'Owner's Prerogative': SC Rules In Favour Of Cinema Hall Owners On Entry Of Outside Food
In an uplifting update to cinema hall owners, the supreme court on Tuesday said that cinema theatres have complete control over terms and conditions for selling food inside their property.
The apex court ruled this while hearing a batch of appeals that theatre owners and the Multiplex Association of India had filed.
They had challenged a 2018 verdict by the Jammu and Kashmir High Court – where it said that multiplexes and theatres cannot stop the audience from bringing their own food and beverages inside the movie halls.
‘No one is forced to buy popcorn’
A bench of Chief Justice of India DY Chandrachud and Justice PS Narasimha was quoted by ANI as saying, “Suppose someone starts getting jalebis. The owner would not want anyone wiping their hands on the seats.” It added that owners “may not want tandoori chicken to be bought in” and said that no cinemagoer was being forced to buy popcorn (and other food items being sold inside the cinema halls).
‘Cinema hall is a private property’
The court also said that a moviegoer has the choice of not consuming the food and beverages served inside theatres.
The court stated that a cinema hall is the owner’s private property and he has the right to roll out terms and conditions as he deems fit, provided those don’t go against public interest or safety.
“A cinema hall owner has the right to regulate the entry of food and beverage. Whether to consume what is available is entirely upon the choice of the moviegoer. Viewers visit halls for entertainment,”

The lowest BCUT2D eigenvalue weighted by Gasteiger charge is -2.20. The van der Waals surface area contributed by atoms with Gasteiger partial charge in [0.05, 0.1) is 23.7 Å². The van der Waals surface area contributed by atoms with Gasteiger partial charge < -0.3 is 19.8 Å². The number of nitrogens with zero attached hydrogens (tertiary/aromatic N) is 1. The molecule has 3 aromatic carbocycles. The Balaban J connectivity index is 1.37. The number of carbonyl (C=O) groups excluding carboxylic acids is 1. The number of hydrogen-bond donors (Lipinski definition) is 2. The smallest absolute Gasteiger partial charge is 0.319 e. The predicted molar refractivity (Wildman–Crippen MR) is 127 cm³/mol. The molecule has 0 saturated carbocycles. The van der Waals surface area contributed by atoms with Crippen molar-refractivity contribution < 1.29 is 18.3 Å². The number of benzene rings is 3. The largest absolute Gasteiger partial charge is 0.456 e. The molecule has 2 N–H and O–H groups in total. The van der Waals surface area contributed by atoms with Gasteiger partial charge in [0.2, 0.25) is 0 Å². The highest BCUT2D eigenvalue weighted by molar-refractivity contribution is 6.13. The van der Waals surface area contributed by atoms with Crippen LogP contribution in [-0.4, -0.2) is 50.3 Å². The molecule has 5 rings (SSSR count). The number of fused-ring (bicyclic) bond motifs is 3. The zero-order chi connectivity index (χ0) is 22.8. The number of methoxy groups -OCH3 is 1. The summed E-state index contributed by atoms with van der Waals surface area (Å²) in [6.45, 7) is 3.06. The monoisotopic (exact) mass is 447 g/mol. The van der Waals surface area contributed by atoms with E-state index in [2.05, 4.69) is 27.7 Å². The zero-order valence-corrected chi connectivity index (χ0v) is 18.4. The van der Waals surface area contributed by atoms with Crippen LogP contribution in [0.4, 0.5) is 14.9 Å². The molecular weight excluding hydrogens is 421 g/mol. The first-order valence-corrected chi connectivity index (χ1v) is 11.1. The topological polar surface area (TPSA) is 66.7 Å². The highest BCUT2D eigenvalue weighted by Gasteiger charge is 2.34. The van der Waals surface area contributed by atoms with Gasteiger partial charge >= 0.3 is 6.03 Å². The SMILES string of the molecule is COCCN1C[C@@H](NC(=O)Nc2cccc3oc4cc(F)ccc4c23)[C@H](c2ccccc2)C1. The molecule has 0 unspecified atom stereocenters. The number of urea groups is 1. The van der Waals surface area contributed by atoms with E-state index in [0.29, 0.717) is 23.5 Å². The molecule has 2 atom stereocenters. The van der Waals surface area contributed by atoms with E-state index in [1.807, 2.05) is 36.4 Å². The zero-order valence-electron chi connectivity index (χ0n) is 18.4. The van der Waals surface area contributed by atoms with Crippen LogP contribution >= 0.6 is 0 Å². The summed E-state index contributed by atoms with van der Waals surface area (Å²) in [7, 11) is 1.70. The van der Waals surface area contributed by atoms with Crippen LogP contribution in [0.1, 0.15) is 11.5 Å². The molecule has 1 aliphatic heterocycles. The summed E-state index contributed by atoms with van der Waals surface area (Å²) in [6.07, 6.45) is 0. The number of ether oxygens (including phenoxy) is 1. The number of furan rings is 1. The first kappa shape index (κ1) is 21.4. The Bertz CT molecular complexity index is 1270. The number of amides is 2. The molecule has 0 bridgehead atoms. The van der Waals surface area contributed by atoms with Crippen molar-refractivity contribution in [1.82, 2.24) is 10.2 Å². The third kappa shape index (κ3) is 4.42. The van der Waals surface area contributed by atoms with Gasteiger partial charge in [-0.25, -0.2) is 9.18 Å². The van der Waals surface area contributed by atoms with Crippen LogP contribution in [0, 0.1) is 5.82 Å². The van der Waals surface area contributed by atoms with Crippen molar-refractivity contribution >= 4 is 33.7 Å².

CJI Chandrachud said. The supreme court said it is a matter of a commercial decision of the theatre owner.
“The cinema hall is not a gym that you need healthy food. It is a place of entertainment. It is privately owned, so it is the owner’s prerogative.”
Arguments during the hearing
During the hearing, the original petitioner’s counsel from the case before the high court argued that some uniformity must be implemented.
“The moviegoers enter into a contract with the cinema as soon as the ticket is purchased and in the absence of prohibition printed on it, food cannot be prohibited,” the counsel said.
However, senior advocate KV Viswanathan opposed this, representing cinema hall owners and submitted that the confines of cinema halls are not public property and admission to such cinema hall owners reserve it.
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A barandbench report also quoted the bench as saying, “The High Court exceeded jurisdiction in passing such an order. It has been submitted movie hall owners that drinking water will be supplied free of charge and when an infant accompanies a parent, as a matter of practice hall owners do not object to reasonable amount of food for infant.”
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